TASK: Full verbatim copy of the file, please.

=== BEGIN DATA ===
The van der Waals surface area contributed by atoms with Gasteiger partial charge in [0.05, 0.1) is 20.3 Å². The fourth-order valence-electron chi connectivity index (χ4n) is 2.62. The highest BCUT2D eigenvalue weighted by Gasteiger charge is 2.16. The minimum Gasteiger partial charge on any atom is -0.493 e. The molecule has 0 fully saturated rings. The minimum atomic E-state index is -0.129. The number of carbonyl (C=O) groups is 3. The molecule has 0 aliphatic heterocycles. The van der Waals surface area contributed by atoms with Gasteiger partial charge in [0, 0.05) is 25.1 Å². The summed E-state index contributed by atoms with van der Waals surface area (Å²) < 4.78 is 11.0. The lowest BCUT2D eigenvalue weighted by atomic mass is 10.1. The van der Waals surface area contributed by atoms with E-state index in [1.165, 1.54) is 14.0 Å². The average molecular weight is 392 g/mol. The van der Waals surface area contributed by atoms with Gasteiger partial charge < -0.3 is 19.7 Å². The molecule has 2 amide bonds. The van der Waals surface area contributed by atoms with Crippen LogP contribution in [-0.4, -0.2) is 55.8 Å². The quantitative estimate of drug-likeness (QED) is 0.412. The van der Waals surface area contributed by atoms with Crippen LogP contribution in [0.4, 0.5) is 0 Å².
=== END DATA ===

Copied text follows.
The van der Waals surface area contributed by atoms with Gasteiger partial charge in [0.05, 0.1) is 20.3 Å². The fourth-order valence-electron chi connectivity index (χ4n) is 2.62. The highest BCUT2D eigenvalue weighted by Gasteiger charge is 2.16. The minimum Gasteiger partial charge on any atom is -0.493 e. The molecule has 0 fully saturated rings. The minimum atomic E-state index is -0.129. The number of carbonyl (C=O) groups is 3. The molecule has 0 aliphatic heterocycles. The van der Waals surface area contributed by atoms with Gasteiger partial charge in [0, 0.05) is 25.1 Å². The summed E-state index contributed by atoms with van der Waals surface area (Å²) < 4.78 is 11.0. The lowest BCUT2D eigenvalue weighted by atomic mass is 10.1. The van der Waals surface area contributed by atoms with E-state index in [1.165, 1.54) is 14.0 Å². The average molecular weight is 392 g/mol. The van der Waals surface area contributed by atoms with Gasteiger partial charge < -0.3 is 19.7 Å². The molecule has 2 amide bonds. The van der Waals surface area contributed by atoms with Crippen LogP contribution in [-0.4, -0.2) is 55.8 Å². The quantitative estimate of drug-likeness (QED) is 0.412. The van der Waals surface area contributed by atoms with Crippen LogP contribution in [0.4, 0.5) is 0 Å².